Stun gun charge too serious for Children's Court

A Judge has held that a youth's prosecution for using an electronic stun gun during a row is too serious to be dealt with in the Children's Court.

A Judge has held that a youth's prosecution for using an electronic stun gun during a row is too serious to be dealt with in the Children's Court.

Judge Clare Leonard said “having it is one thing, using it in these circumstances is another” and held that the case should be sent forward to the Dublin Circuit Criminal Court, which has wider sentencing powers.

The 17-year-old boy is charged with possessing the weapon and producing it during the course of a dispute, in south Dublin, on a date in February last year.

Garda John Sharkey, of Harcourt Terrace station, told Judge Leonard at the Dublin Children's Court that the teen and two other youths were allegedly involved in a row with two security men who had been guarding a construction site.

“The accused produced an electronic stun gun and used it on members of the security staff,” he said adding that the weapon was “designed to incapacitate a person.”

He added that the rectangular shaped stun gun, which was about five inches in length, discharged an electric current from two prongs at its top, and could not have been bought legally by the teen in Ireland.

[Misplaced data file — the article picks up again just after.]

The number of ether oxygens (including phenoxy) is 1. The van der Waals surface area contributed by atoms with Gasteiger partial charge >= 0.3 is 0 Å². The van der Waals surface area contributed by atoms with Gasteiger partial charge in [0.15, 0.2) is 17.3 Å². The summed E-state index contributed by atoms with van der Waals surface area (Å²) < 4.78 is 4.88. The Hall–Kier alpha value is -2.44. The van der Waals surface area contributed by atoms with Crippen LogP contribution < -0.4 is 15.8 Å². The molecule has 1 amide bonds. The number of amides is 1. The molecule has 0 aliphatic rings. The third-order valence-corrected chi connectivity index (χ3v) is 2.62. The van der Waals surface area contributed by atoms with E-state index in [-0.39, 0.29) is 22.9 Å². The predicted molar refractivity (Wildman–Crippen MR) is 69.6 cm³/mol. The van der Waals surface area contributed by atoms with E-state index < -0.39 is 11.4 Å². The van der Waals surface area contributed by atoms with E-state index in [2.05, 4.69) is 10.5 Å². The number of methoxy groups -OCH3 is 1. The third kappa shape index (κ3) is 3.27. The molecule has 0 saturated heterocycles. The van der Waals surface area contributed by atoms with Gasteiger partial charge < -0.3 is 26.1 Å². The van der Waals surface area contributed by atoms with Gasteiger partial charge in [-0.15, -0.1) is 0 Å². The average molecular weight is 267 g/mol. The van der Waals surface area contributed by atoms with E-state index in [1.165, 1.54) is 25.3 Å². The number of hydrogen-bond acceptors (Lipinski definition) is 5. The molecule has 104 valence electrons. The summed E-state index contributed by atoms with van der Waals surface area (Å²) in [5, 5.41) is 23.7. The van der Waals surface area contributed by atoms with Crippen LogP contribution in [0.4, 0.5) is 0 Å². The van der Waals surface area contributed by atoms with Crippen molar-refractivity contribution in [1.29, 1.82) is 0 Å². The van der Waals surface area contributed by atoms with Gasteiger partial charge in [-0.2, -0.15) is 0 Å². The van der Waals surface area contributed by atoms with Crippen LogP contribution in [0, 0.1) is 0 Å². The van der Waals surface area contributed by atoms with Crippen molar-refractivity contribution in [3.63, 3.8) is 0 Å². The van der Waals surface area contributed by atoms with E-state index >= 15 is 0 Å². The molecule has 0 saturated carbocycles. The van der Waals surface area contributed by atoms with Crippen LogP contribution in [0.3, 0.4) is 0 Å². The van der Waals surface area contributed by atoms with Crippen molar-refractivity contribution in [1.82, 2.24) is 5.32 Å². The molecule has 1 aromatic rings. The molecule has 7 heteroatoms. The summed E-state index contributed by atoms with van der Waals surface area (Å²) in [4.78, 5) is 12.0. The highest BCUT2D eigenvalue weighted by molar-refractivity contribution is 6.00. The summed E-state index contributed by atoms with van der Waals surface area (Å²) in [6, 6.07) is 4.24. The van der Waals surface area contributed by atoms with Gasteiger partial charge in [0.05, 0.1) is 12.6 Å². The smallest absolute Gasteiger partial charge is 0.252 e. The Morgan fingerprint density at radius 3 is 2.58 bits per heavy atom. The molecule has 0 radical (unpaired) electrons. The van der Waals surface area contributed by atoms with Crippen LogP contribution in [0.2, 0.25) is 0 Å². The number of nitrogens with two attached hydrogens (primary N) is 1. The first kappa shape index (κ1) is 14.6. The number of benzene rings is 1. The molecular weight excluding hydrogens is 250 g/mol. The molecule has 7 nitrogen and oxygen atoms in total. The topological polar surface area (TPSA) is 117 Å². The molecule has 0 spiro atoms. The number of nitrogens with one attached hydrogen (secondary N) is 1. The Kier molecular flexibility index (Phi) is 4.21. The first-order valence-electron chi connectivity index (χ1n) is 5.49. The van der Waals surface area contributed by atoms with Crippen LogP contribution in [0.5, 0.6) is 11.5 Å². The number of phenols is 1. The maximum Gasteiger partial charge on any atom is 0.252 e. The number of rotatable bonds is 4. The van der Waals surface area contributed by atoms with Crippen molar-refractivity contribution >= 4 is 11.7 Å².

He described the stun gun as being similar to Tasers, non-lethal weapons used by security forces including the Garda Emergency Response Unit.

The two men were taken to hospital but were not left with any visible scarring or further medical problems as a result of being stunned by the boy, the court was told.

Defence solicitor Maura Kiely pleaded for the case to be kept in the Children's Court. She said her client was aged 16 at the time and had been going through a difficult period. His mother was terminally ill and subsequently died.

The teenager had been abusing alcohol and had been carrying the stun gun, which he bought for €50, for his own protection, the court was also told.

However, Judge Leonard refused jurisdiction and the teen, who was accompanied to his case by a grandparent, was remanded on bail to appear again in June when he is to be served with the book of evidence in the case.

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